Editorials and Opinion
Editorial: Get federal judges into open slots (Longmont Daily Times-Call [CO], 05/05/13)
"Lawmakers are playing politics with federal judicial nominees, which means important cases get delayed, courts are overloaded, nominees endure months of waiting in limbo, judicial integrity is compromised, and the American people get poor service from one the country's three branches of government. Observers have a noted that the nominating process for federal judges has long been broken, but in some important ways the problem has gotten worse since President Obama took office. ...Some Republican senators under Obama simply refuse to recommend district court judges, which by tradition it's their prerogative to do. When judges have been nominated, their nominations are too often blocked in the Senate."
Iowa U.S. Rep. Bruce Braley (Des Moines Register [IA] , 05/02/13)
"The average voter doesn’t appreciate the significance of federal judicial confirmations in their lives. The federal judges, the district court, the appellate level and the Supreme Court have an enormous impact on the lives of Americans and Iowans.... we’ve got this incredible backlog due to obstructionism by the Senate Republicans that’s keeping these nominees from getting an up or down vote. And so we have vacancies, and that denies people justice."
On the Importance of Judges (Environmental Forum, 05/01/13)
John C. Cruden, President, Environmental Law Institute: "At a recent meeting for environmental leaders held at the White House, we were asked whether our organizations really understand the importance of judges. I responded for everyone that you could not be in the environmental community without recognizing the critical importance of a well-informed judiciary in the upward trajectory of environmental policy....the United States has a staggering number of federal court vacancies: 68 in district courts and 17 in courts of appeal. Some 29 of these vacancies are considered to be emergencies. ... While all federal courts are important to environmental practitioners, the D.C. Circuit has a special place in our history and future."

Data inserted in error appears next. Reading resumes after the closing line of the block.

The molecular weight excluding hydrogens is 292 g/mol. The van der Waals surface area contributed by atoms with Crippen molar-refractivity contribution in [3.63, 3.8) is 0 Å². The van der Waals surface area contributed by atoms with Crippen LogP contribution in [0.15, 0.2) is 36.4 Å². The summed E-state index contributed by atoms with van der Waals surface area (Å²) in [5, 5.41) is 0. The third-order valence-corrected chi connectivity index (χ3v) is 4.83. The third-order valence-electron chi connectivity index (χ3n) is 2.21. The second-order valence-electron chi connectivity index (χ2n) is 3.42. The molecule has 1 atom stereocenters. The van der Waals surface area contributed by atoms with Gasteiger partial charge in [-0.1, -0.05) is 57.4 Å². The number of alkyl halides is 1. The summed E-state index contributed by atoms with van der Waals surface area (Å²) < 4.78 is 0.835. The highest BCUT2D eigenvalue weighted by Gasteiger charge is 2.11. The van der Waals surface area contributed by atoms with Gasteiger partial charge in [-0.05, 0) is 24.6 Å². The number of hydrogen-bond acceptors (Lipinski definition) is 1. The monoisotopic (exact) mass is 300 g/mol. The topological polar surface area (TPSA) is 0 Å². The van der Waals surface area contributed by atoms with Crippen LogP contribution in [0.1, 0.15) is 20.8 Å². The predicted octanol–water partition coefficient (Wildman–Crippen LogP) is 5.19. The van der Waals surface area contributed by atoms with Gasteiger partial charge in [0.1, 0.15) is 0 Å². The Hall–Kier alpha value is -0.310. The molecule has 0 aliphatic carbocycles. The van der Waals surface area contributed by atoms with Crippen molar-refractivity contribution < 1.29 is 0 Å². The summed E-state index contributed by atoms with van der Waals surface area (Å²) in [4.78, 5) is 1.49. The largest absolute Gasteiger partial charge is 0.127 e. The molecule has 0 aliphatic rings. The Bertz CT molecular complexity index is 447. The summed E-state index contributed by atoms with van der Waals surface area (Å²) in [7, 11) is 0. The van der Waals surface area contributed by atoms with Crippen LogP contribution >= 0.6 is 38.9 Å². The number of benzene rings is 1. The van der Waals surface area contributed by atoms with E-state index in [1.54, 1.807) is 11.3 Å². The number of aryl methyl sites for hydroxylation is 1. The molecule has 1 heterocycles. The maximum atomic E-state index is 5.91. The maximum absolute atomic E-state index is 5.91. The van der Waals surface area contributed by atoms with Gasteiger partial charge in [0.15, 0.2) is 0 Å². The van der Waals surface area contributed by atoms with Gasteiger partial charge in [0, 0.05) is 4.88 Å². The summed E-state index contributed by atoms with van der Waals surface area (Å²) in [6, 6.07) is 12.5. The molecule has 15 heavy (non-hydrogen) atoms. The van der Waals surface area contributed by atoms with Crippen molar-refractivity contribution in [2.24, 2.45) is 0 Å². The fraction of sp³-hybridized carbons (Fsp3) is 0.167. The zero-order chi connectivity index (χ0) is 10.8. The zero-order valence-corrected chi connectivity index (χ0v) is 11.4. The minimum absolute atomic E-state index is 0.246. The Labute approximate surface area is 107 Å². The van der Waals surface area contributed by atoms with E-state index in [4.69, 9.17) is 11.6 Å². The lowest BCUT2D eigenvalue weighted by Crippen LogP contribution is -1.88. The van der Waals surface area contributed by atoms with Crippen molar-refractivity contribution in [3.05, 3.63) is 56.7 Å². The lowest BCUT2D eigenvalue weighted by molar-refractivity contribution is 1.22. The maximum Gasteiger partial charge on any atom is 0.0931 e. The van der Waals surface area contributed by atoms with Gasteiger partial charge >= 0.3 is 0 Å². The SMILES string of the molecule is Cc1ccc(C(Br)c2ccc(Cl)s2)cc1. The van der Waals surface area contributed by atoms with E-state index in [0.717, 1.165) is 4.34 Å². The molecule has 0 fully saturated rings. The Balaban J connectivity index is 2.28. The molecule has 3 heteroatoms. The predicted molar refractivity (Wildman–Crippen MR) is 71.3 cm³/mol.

Obama's Judicial Nominees Blocked On All Sides By Senate Republicans (Huffington Post, 04/30/13)
Jennifer Bendery: "It's bad enough that there are 82 vacant federal judge slots around the country, a level so high that many observers have deemed it a crisis situation.
But perhaps even more startling is the fact that of those 82 vacant slots, 61 of them don't even have a nominee....a closer look at data on judicial nominees, and conversations with people involved in the nomination process, reveals the bigger problem is Republican senators quietly refusing to recommend potential judges in the first place....since Obama took office, senators from some states -- particularly those represented by two Republicans -- have simply refused to make recommendations"
Make ‘Em Plead? The House's “Gang of Eight” immigration compromise may require 11 million court dates. (American Prospect, 04/30/13)
Harold Meyerson: "At a time when the backlog of cases before the courts has reached staggering proportions, Republicans on the House immigration working group have come up with a proposal to lengthen judicial waits beyond all imaginable horizons.... even if the number of immigrants who must show up is reduced by half, that’s still a lot of people who’ll be lining up at federal courthouses if and when a bill requiring such pleas is enacted. And this at a time when the courts are already swamped, and when Republicans are either taking forever to confirm, or using the filibuster to reject, President Obama’s judicial appointments.
So here’s my own proposed compromise, which I have vetted with absolutely nobody. If the price for a Republican sign-on to immigration reform is to drown the courts in pleading immigrants, Democrats should link that to the GOP agreeing to stop filibustering Obama’s judicial appointees.... You want ‘em to plead? Then give the courts enough judges they can plead to."
Slowing Judicial Nominations Right from the Start (American Constitution Society Blog, 04/30/13)
Jeremy Leaming: "Grassley and others, however, should take a look at the work of Jennifer Bendery at The Huffington Post, who notes, like other honest observers of the fight over judicial nominations, that the obstruction is and always has been the product of Republican senators. A careful look at the judicial nominations process reveals, she writes, “the bigger problem is Republican senators quietly refusing to recommend potential judges in the first place.”
Senate Republicans totally boycott judicial nominee process (Daily Kos, 04/30/13)